Toronto, Canada – Princess Margaret Cancer Centre researchers have made new findings which provide a broader understanding of how dormant hematopoietic stem cells are activated and could pave the way towards therapeutic treatments for a number of cancers.
News & Commentaries
Freiburg, Germany – Chemotherapy kills cycling blood cells thus sending signals to hematopoietic stem cells (HSCs) in the bone marrow to produce more differentiated blood cells. Scientists from the MPI of Immunobiology and Epigenetics in Freiburg reveal that during hematopoietic regeneration, RNA expressed from a part of the genome considered as “junk DNA” is used by hematopoietic stem cells to get activated and proliferate. The study published in the scientific journal Nature Cell Biology shows that these so-called transposable elements make RNA after chemotherapy and activate an immune receptor which induces inflammatory signals enhancing hematopoietic stem cell cycling and thus participating in the regeneration of the hematopoietic system.
>London, UK – Researchers at the Francis Crick Institute have found a vital mechanism, previously thought to have disappeared as mammals evolved, that helps protect mammalian stem cells from RNA viruses such as SARS-CoV-2 and Zika virus. The scientists suggest this could one day be exploited in the development of new antiviral treatments.
Essen, Germany – For the first time, scientists from the German Cancer Consortium (DKTK) partner site in Essen/Düsseldorf have discovered stem cells of the hematopoietic system in glioblastomas, the most aggressive form of brain tumor. These hematopoietic stem cells promote division of the cancer cells and at the same time suppress the immune response against the tumor. This surprising discovery might open up new possibilities for developing more effective immunotherapies against these malignant brain tumors.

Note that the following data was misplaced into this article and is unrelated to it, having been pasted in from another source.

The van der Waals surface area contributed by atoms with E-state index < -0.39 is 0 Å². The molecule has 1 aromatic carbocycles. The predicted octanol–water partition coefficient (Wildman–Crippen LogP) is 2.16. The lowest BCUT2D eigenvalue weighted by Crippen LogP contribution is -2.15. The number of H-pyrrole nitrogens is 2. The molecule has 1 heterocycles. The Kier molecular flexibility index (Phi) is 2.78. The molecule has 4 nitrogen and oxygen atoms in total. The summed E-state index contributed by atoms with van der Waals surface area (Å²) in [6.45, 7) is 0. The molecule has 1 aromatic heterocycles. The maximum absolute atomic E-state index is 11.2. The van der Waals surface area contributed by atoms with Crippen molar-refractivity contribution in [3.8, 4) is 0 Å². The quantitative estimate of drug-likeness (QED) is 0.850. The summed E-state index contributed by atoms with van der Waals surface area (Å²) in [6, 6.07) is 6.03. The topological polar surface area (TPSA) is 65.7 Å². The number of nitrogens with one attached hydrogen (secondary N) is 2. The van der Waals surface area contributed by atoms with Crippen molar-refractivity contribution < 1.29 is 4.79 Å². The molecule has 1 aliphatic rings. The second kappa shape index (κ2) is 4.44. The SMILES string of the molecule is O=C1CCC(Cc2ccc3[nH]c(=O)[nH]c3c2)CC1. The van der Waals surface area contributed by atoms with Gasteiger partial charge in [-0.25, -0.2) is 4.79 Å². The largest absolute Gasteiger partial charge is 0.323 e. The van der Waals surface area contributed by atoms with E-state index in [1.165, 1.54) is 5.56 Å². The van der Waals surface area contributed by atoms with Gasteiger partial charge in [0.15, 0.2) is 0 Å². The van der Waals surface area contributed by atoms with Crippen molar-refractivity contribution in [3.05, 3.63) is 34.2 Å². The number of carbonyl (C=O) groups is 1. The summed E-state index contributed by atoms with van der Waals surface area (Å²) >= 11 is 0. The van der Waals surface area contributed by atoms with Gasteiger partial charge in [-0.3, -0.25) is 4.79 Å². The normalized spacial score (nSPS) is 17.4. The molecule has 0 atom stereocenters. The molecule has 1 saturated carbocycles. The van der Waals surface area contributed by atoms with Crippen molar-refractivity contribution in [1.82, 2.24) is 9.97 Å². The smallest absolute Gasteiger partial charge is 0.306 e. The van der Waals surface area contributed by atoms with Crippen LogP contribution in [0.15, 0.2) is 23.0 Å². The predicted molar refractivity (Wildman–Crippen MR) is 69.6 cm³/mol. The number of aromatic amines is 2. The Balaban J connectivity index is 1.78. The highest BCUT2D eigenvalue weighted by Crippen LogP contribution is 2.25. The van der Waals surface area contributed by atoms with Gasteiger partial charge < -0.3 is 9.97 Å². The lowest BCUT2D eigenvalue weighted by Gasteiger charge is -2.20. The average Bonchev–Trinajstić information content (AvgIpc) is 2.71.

Exeter, UK – Exeter scientists have discovered a simple, efficient way to recreate the early structure of the human embryo from stem cells in the laboratory. The new approach unlocks new ways of studying human fertility and reproduction.
Zurich, Switzerland – Researchers at the University Zurich have mapped the first complete atlas of single cells that make up the human teeth. Their research shows that the composition of human dental pulp and periodontium vary greatly. Their findings open up new avenues for cell-based dental therapeutic approaches.
San Diego, CA, USA – Despite the prevalence of Alzheimer’s, there are still no treatments, in part because it has been challenging to study how the disease develops. Now, scientists at the Salk Institute have uncovered new insights into what goes awry during Alzheimer’s by growing neurons that resemble—more accurately than ever before—brain cells in older patients. And like patients themselves, the afflicted neurons appear to lose their cellular identity.
Lund, Sweden – People with type 2 diabetes tend to have poorer muscle function than others. Now a research team at Lund University in Sweden has discovered that in type 2 diabetes, a specific gene is of great importance for the ability of muscle stem cells to create new mature muscle cells. The findings are published in Nature Communications.
San Francisco, CA, USA – In their effort to understand the very earliest stages of life and how they can go wrong, scientists are confronted with ethical issues surrounding the use of human embryos. The use of animal embryos is also subject to restrictions rooted in ethical considerations. To overcome these limitations, scientists have been trying to recreate early embryos using stem cells.
Parkville, Australia – The research uncovered 30 new genes that program stem cells to make the dendritic cells that kick-start the immune response. By uncovering this process, the researchers hope they will be able to find new immunotherapy treatments for cancer, and plan to expand this technique in other areas such as discovering new drug targets in tumour initiation.